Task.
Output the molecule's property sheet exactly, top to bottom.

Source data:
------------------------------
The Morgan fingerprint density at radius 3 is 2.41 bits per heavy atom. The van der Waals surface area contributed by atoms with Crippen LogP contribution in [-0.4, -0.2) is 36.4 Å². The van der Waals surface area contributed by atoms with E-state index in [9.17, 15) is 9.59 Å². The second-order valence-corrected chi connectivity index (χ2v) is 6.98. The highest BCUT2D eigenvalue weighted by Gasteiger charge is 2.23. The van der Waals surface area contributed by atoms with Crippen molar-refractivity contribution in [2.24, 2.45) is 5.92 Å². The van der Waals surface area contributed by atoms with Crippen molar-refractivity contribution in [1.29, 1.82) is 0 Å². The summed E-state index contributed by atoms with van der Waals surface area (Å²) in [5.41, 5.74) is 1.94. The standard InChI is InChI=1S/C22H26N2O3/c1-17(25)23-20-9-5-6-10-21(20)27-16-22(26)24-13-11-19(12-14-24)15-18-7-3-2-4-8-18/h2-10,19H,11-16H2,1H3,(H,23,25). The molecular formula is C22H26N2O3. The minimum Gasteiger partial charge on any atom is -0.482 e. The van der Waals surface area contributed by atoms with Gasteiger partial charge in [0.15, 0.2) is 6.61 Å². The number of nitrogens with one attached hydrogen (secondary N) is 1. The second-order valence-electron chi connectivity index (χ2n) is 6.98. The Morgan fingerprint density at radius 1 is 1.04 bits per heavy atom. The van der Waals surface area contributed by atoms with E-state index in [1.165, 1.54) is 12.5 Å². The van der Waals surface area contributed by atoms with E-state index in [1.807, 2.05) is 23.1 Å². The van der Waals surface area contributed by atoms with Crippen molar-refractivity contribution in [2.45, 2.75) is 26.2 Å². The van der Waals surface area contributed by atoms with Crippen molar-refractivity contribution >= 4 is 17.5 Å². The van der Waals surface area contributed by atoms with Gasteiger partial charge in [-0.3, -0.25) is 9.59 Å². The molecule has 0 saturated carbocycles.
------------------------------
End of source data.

The Morgan fingerprint density at radius 3 is 2.41 bits per heavy atom. The van der Waals surface area contributed by atoms with Crippen LogP contribution in [-0.4, -0.2) is 36.4 Å². The van der Waals surface area contributed by atoms with E-state index in [9.17, 15) is 9.59 Å². The second-order valence-corrected chi connectivity index (χ2v) is 6.98. The highest BCUT2D eigenvalue weighted by Gasteiger charge is 2.23. The van der Waals surface area contributed by atoms with Crippen molar-refractivity contribution in [2.24, 2.45) is 5.92 Å². The van der Waals surface area contributed by atoms with Crippen molar-refractivity contribution in [1.29, 1.82) is 0 Å². The summed E-state index contributed by atoms with van der Waals surface area (Å²) in [5.41, 5.74) is 1.94. The standard InChI is InChI=1S/C22H26N2O3/c1-17(25)23-20-9-5-6-10-21(20)27-16-22(26)24-13-11-19(12-14-24)15-18-7-3-2-4-8-18/h2-10,19H,11-16H2,1H3,(H,23,25). The molecular formula is C22H26N2O3. The minimum Gasteiger partial charge on any atom is -0.482 e. The van der Waals surface area contributed by atoms with Gasteiger partial charge in [0.15, 0.2) is 6.61 Å². The number of nitrogens with one attached hydrogen (secondary N) is 1. The second-order valence-electron chi connectivity index (χ2n) is 6.98. The Morgan fingerprint density at radius 1 is 1.04 bits per heavy atom. The van der Waals surface area contributed by atoms with E-state index in [1.165, 1.54) is 12.5 Å². The van der Waals surface area contributed by atoms with E-state index in [1.807, 2.05) is 23.1 Å². The van der Waals surface area contributed by atoms with Crippen molar-refractivity contribution in [2.45, 2.75) is 26.2 Å². The van der Waals surface area contributed by atoms with Crippen molar-refractivity contribution >= 4 is 17.5 Å². The van der Waals surface area contributed by atoms with Gasteiger partial charge in [-0.3, -0.25) is 9.59 Å². The molecule has 0 saturated carbocycles.